Milton Taxes – Value For Dollars Spent?

Local and Regional Councillor Mike Cluett pointed to a number of other challenges with keeping taxes low, the biggest of which is a lack of money coming from the province.

“They (province) are the ones controlling the speed and volume of how much we are growing, yet are doing very little to help fund the growth,” adding the Halton Region is underfunded by close to $4 million.

And a sizable chunk of Milton’s growth is residential, which doesn’t generate a great deal of taxes. In 1999, the taxable assessment split was 68 per cent residential and 31 per cent non-residential. This year, it’s 77 per cent to 23 per cent, respectively.

“That is the primary financial reason that non-residential growth is so important to communities…this change has decreased the level of financial support provided by the non-residential sector and put additional stress on the Town’s financial resources to fund services and programs,” said Leeds.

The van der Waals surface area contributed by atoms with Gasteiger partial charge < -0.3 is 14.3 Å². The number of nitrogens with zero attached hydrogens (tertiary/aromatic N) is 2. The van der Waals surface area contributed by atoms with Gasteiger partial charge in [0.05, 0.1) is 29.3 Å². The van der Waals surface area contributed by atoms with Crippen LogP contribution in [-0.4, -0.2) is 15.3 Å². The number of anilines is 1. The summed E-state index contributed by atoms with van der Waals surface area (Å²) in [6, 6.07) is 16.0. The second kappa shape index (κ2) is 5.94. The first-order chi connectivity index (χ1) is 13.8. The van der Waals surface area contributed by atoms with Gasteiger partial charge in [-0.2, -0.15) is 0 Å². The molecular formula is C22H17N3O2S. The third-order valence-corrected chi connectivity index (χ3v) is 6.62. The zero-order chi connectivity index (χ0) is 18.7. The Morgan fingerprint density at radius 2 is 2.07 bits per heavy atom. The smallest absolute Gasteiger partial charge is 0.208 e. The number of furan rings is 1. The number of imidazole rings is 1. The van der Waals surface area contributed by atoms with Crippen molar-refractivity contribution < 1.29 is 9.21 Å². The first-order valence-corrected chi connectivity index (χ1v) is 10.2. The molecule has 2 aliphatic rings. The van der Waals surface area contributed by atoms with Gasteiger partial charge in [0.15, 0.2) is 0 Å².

Additional pressures are also felt by residents who moved to Milton from larger communities like Mississauga and Brampton, said Cluett, adding they are used to a high level of service because those communities had a larger tax base. Milton is still small in comparison.

Good News Bad News Day for Milton

If you’ve been following the news recently, yesterday was a bit of a roller coaster for Milton. Earlier in the day we found out that CN, despite its assertions to the contrary, must apply to the Canadian Transport Agency (CTA) for approval of their proposed intermodal in Milton. What does this mean? It means that…